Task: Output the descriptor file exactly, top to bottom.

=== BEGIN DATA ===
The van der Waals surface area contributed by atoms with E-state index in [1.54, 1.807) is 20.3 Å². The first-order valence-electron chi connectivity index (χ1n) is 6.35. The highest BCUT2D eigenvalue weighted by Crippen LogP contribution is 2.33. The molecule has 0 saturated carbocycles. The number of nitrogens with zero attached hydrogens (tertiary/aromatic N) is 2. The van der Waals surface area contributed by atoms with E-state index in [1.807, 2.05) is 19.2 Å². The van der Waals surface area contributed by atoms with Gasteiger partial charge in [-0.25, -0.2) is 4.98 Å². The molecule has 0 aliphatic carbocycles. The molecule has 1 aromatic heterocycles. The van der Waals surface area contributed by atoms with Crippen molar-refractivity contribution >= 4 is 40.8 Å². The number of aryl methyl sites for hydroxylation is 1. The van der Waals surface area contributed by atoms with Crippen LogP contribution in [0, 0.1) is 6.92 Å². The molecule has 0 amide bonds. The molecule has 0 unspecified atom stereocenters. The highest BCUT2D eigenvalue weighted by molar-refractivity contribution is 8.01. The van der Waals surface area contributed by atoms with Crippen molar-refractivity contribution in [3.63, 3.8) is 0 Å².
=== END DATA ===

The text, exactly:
The van der Waals surface area contributed by atoms with E-state index in [1.54, 1.807) is 20.3 Å². The first-order valence-electron chi connectivity index (χ1n) is 6.35. The highest BCUT2D eigenvalue weighted by Crippen LogP contribution is 2.33. The molecule has 0 saturated carbocycles. The number of nitrogens with zero attached hydrogens (tertiary/aromatic N) is 2. The van der Waals surface area contributed by atoms with E-state index in [1.807, 2.05) is 19.2 Å². The van der Waals surface area contributed by atoms with Gasteiger partial charge in [-0.25, -0.2) is 4.98 Å². The molecule has 0 aliphatic carbocycles. The molecule has 1 aromatic heterocycles. The van der Waals surface area contributed by atoms with Crippen molar-refractivity contribution >= 4 is 40.8 Å². The number of aryl methyl sites for hydroxylation is 1. The van der Waals surface area contributed by atoms with Crippen LogP contribution in [0, 0.1) is 6.92 Å². The molecule has 0 amide bonds. The molecule has 0 unspecified atom stereocenters. The highest BCUT2D eigenvalue weighted by molar-refractivity contribution is 8.01. The van der Waals surface area contributed by atoms with Crippen molar-refractivity contribution in [3.63, 3.8) is 0 Å².